2.8. Algorithm for the Classification of Promoter Sequences from the A. thaliana Genome

This protocol is extracted from research article:

Multiple Alignment of Promoter Sequences from the Arabidopsis thaliana L. Genome

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Genes (Basel)**,
Jan 21, 2021;
DOI:
10.3390/genes12020135

Multiple Alignment of Promoter Sequences from the Arabidopsis thaliana L. Genome

Procedure

The MAHDS algorithm developed in this study was applied to align promoter sequences from the *A. thaliana* genome (downloaded from https://epd.epfl.ch//index.php [33]). Each promoter had length *K* (600 nt), which included the region from −499 to +100 bp relative to the first base of the start codon (position +1). There were 22,694 promoter sequences in the analyzed set denoted as *PM* (supplementary material 1). Since the algorithm shown in Figure 1 requires considerable resources to align all the promoter sequences, we created a sample containing 500 randomly chosen promoters, which were combined into one sequence *S* with *L* = 500 × 600 = 30,000 nt. Then, we constructed the MSA as described in Figure 1 and Section 2.1, Section 2.2, Section 2.3, Section 2.4, Section 2.5, Section 2.6 and obtained *mV*(*n*_{1}), two-dimensional alignment of sequences *S*_{1} and *S*, and PWM *mW*(600, 16).

However, the volume of the *PM* set was significantly larger than the 500 randomly selected promoters included in sequence *S*. Furthermore, promoter sequences from the *PM* set might not show statistically significant alignment with *maxW*(600, 16). Therefore, we aligned each promoter from the *PM* set with matrix *maxW*(600, 16) using Formula (5) and considering the promoter sequence as *S* with *L* = 600. As a result, *F*(*L*, *L*) for each promoter from the *PM* set was calculated and put into the *Ves*(*i*) vector (where *i* is the promoter number).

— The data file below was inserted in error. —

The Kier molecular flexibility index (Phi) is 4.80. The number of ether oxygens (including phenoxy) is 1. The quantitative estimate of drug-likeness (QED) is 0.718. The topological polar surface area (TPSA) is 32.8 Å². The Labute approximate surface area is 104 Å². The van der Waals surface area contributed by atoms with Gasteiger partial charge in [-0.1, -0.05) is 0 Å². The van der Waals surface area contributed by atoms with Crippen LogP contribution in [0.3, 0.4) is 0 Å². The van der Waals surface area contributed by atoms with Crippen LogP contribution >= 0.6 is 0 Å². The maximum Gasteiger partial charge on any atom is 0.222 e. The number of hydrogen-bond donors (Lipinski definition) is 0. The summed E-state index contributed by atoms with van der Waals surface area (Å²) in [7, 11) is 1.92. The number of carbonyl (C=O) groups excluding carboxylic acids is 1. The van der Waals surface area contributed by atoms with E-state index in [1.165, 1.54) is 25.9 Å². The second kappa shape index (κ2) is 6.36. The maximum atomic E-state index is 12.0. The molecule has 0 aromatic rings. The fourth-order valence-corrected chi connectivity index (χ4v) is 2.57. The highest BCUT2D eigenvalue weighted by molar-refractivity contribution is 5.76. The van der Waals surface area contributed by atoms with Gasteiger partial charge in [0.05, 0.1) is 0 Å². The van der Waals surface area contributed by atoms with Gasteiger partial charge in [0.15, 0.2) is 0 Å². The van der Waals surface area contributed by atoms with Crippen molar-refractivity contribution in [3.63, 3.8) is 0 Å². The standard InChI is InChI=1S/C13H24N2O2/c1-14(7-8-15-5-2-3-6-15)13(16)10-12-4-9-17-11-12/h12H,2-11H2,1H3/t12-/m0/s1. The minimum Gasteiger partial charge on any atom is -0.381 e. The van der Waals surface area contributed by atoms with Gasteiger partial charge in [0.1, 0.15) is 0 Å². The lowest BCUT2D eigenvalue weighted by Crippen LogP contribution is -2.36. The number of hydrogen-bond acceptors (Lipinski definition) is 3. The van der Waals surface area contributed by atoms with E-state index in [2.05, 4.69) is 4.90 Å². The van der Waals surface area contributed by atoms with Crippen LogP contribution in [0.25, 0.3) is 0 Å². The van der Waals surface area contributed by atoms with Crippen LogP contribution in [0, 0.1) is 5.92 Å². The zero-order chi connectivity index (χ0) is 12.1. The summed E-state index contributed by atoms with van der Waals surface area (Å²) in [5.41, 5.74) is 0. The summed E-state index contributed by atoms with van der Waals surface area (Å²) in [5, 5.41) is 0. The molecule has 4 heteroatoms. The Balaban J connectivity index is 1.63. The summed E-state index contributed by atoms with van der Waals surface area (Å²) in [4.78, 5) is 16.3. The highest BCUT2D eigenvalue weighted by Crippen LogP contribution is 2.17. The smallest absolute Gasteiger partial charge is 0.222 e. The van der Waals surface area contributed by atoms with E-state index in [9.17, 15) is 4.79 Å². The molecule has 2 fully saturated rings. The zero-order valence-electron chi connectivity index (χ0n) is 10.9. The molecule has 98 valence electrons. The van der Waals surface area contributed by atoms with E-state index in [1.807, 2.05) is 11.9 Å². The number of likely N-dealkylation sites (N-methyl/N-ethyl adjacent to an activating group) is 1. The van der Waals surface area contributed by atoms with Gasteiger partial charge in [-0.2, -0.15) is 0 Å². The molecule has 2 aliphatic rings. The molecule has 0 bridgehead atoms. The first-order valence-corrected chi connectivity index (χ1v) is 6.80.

Then, the promoter sequences with statistically significant *Ves*(*i)* were selected from the *PM* set. To do this, we used *PMR*(*i*) sets obtained by random shuffling of the promoter sequence with number *i*; each *PMR*(*i*) set contained 10^{3} random sequences of 600 bp. We aligned each sequence from *PMR*(*i*) relative to the *maxW*(600, 16) matrix, calculated *F*(*L*, *L*) denoted as *Vesr*(*j*) (*j* = 1, 2, …, 10^{3}), and then determined the mean *Ves*(*j)* and variance *D*(*Vesr*) and calculated *Z* for each *Ves*(*i*) using Formula (7). If *Z* > *Z*_{0}, then the promoter was considered to have a statistically significant alignment with the *maxW*(600, 16) matrix. For *Z*_{0} = 5.0, the probability of random similarity between the promoter and *maxW*(600, 16) was about 10^{−6}. All promoter sequences with Z > 5.0 were assigned to the same class characterized by the *maxW*(600, 16) matrix.

When we created the first class of the *A.thaliana* promoter sequences in this way, we removed all the sequences with Z > 5.0 from the *PM* set and created *PM*(1) set. The resulting set *PM*(1) was used to create further classes. The described procedure was repeated for the *PM*(1) set, from the creation of a new set of 500 randomly selected promoters. As a result, we created a second class of promoters and a *PM*(2) set. We repeated this procedure for the sets *PM*(*i*), *i* = 1,2, …. Each iteration created a new class and the corresponding *maxW*(600, 16) matrix. If on some iteration, the volume of the PM(*i*) set became less than 500 sequences, then we chose all the sequences for carrying out the multiple alignment. The multiple alignments generated for each class are shown in Supplementary material 1. The procedure was stopped at the iteration *i* = *i*_{0} when the size of classes with *i* > *i*_{0} was less than 100 sequences. We defined the size of classes equal to 100 based on the random sequence analysis. When we performed the procedure on randomly shuffled promoter sequences (total number is 22,694), the volume of the classes ranged from 6 to 27 sequences with an average value of 16 sequences. This means that with using the threshold we kept the type I error rate less than 16%.

Licensee MDPI, Basel, Switzerland. This article is an open access article distributed under the terms and conditions of the Creative Commons Attribution (CC BY) license (http://creativecommons.org/licenses/by/4.0/).

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